Y and En in French

This post talks about the true meaning of the words y and en in French. It sets out:

  • What they literally mean
  • When to use them
  • The situations in which you should not use y

Let’s start with the word ‘y’. It usually literally means any of the following:

  • To it
  • To them
  • At it
  • At them

It really is replacing the word à plus an inanimate object or inanimate objects (i.e. not living things).

Let’s look at some examples:

  • Je vais à Londres. = I am going to London/I go to London.

Could be replaced with:

  • J’y vais. = I’m going there/I go there. = Literally: I to it go.

Literally: I to it go.

  • Je suis à Londres. = I am in London.

Could be replaced with:

  • J’y suis. = I am there. = Literally: I at it am.

Verbs that use à as a preposition also can use y for example:

  • Je me prépare à l’entrevue. = I am preparing for the interview.

Could be replaced with:

  • Je m’y prépare. = I am preparing for it.

Although we say ‘for it’ in English, in French you literally say ‘to it’/‘at it’, so ‘y’ can be used.

Strictly speaking ‘y’ should not be used in relation to animate nouns (i.e. people, etc.), in French slang it is possible, for example:

  • Je crois à lui. = I believe him. = Literally: I believe to/at/in him.

In French slang could be replaced with:

  • J’y crois. = I believe him. = Literally: I believe to/at/in him.

What about ‘Il y a’?

The phrase ‘Il y a’ in English we usually translate as ‘There is’ or ‘There are’*.

Let’s take it apart to see what it literally means:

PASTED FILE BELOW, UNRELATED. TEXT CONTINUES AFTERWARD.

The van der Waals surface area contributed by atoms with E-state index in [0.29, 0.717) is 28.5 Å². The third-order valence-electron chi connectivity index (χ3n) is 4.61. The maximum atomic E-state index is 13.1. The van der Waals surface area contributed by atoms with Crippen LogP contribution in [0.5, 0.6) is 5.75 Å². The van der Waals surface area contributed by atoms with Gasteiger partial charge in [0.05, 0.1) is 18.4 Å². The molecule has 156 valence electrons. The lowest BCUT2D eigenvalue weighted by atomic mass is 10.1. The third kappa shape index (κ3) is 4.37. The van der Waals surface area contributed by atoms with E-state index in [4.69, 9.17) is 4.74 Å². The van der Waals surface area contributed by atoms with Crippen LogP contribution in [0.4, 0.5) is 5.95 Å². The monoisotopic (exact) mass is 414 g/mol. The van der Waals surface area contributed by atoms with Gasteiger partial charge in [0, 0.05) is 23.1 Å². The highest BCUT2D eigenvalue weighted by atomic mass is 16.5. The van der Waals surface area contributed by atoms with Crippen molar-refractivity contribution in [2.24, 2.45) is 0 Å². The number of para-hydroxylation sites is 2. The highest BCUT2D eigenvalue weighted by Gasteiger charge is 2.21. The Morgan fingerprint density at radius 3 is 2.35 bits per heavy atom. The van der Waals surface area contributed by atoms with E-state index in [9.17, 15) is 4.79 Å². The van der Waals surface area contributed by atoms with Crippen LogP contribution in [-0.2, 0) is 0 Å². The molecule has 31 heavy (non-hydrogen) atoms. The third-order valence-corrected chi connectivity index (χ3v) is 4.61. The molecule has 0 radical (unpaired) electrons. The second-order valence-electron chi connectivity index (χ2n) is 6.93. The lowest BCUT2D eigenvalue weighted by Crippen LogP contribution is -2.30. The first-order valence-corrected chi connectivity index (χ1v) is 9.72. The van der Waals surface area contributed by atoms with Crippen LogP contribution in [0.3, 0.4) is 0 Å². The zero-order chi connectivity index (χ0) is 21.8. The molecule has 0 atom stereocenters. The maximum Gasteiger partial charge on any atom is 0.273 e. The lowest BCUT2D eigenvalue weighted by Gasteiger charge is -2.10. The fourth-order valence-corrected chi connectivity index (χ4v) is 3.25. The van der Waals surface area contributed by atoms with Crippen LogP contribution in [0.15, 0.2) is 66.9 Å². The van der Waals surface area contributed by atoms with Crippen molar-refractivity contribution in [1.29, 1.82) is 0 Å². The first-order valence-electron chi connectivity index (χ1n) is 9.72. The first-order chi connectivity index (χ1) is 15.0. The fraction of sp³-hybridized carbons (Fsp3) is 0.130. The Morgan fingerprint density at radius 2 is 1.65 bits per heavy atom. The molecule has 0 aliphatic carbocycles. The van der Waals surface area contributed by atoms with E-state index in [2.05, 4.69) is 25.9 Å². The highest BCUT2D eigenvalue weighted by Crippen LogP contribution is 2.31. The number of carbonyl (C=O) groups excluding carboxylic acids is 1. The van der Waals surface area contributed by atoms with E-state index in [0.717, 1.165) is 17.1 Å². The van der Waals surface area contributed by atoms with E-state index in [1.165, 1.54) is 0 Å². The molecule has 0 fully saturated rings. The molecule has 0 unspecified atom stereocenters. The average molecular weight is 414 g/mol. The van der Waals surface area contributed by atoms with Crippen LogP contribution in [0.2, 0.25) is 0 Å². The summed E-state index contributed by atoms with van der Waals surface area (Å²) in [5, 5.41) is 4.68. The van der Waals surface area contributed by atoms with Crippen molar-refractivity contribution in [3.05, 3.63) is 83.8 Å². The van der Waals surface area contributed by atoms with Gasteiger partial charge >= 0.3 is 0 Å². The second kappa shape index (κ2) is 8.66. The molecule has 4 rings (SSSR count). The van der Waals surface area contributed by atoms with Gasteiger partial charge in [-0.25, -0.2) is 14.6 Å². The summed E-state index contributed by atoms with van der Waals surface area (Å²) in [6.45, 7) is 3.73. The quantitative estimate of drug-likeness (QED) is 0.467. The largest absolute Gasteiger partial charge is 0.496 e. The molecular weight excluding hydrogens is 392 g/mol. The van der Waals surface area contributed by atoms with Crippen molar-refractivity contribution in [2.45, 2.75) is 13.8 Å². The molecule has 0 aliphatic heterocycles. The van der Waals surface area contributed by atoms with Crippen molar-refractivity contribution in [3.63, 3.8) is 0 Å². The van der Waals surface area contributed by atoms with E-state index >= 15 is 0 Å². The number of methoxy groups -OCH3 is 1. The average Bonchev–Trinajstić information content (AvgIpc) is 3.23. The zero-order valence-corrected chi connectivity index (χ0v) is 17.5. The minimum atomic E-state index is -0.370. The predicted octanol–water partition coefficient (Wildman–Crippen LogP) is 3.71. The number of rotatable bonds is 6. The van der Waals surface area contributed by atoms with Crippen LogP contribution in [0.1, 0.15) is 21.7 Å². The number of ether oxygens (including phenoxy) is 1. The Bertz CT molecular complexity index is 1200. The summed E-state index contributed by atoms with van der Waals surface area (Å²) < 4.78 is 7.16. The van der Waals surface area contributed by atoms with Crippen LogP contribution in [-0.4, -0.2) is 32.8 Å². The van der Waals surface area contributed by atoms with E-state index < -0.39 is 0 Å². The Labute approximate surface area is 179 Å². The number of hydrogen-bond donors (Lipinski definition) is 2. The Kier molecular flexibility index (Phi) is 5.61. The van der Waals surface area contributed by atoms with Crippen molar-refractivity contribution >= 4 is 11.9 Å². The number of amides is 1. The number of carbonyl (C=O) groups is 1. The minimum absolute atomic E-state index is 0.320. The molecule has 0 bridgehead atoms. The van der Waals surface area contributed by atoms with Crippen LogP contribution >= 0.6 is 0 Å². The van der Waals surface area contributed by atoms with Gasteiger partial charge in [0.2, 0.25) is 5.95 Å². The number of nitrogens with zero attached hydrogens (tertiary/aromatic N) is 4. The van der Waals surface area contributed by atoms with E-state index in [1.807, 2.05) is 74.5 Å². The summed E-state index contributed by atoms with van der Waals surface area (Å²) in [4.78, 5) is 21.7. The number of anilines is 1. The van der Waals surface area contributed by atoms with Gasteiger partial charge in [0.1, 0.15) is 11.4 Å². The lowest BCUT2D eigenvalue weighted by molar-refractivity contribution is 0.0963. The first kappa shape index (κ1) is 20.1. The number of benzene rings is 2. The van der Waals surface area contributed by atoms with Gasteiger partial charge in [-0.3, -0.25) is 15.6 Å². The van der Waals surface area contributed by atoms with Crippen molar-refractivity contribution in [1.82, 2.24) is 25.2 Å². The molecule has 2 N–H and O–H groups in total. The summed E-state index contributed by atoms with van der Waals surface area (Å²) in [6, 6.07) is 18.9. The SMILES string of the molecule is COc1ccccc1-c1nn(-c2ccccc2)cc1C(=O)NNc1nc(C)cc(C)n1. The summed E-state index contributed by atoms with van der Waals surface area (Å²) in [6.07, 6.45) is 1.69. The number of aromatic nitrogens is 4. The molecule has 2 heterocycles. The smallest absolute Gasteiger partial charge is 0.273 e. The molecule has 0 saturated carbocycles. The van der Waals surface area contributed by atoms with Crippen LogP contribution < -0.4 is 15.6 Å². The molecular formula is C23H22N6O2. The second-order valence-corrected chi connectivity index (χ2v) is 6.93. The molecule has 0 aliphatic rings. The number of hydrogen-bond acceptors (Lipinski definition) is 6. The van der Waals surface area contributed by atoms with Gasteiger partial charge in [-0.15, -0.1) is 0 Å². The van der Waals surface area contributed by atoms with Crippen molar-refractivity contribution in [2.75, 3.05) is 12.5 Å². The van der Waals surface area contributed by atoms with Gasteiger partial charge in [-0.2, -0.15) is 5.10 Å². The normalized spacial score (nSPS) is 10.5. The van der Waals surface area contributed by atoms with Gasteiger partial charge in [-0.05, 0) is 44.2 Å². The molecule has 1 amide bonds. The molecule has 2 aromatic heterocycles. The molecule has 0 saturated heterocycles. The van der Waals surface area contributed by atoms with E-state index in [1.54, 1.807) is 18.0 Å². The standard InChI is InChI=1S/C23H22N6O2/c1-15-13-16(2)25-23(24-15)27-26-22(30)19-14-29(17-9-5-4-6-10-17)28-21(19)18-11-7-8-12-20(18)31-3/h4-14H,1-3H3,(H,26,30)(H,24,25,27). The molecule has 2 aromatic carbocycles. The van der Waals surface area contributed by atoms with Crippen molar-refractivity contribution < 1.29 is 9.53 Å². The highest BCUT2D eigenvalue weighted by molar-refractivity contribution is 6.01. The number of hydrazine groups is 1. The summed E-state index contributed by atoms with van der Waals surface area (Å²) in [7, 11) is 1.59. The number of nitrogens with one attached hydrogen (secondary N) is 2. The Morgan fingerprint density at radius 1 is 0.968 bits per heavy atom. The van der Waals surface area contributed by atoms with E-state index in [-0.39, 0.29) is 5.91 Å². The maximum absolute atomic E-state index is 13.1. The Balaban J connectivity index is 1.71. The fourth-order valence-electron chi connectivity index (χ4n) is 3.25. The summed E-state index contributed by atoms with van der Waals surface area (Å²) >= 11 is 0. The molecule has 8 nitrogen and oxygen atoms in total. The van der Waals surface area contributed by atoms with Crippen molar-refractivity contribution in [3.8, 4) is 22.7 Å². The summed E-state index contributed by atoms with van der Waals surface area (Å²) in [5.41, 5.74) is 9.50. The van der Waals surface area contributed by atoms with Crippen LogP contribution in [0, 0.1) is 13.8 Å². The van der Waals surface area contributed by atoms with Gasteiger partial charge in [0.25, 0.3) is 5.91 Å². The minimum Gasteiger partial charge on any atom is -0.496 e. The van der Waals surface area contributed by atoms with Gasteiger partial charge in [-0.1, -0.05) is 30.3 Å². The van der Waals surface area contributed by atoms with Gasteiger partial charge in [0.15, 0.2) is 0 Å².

• Il = He (or It)
  • Y = At it/At them
  • A = Has

Literally therefore ‘Il y a’ means ‘It has at it’ or ‘It has at them’.

You therefore need to be careful, because ‘y’ does not literally mean ‘there’.

*‘Il y a’ can also translate as ‘ago’ (e.g. Il y a deux jours = Two days ago), but this is not discussed further here.

The word ‘en’

Now let’s look at the word ‘en’. In most situations the word ‘en’ usually means ‘in’ or ‘to’, for example:

  • Je vais en France. = I am going to France/I go to France.
  • Je suis en France. = I am in France.

However, here we are looking at another meaning of ‘en’.

In this context we are looking at when the word ‘en’ usually literally means any of the following:

  • of it
  • of them
  • from it
  • from them

Let’s look at some examples:

  • Il parle de la maison. = He talks about the house/He is talking about the house.

Could be replaced with:

  • Il en parle. = He speaks about it. = Literally: He speaks of it.

The sentence:

  • Il descend du train. = He gets off the train. = Literally: He descends from the train.

Could be replaced with:

  • Il en descend. = He gets off it. Literally: He descends from it.

The word ‘en’ in this context is really replacing the word de plus a noun. Unlike ‘y’ it is acceptable and common to refer to both animate and inanimate nouns, for example:

The question…..

  • Combien de bouteilles avez-vous? = How many bottles do you have?

Could be answered as follows:

  • J’en ai trois. = I have three of them.

The question….

  • Avez-vous des frères? = Do you have any brothers?

Could be answered as follows:

  • J’en ai trois. = I have three of them.

I hope that this post has helped you to understand when you can use y and en in French. If you have any questions feel free to contact me.

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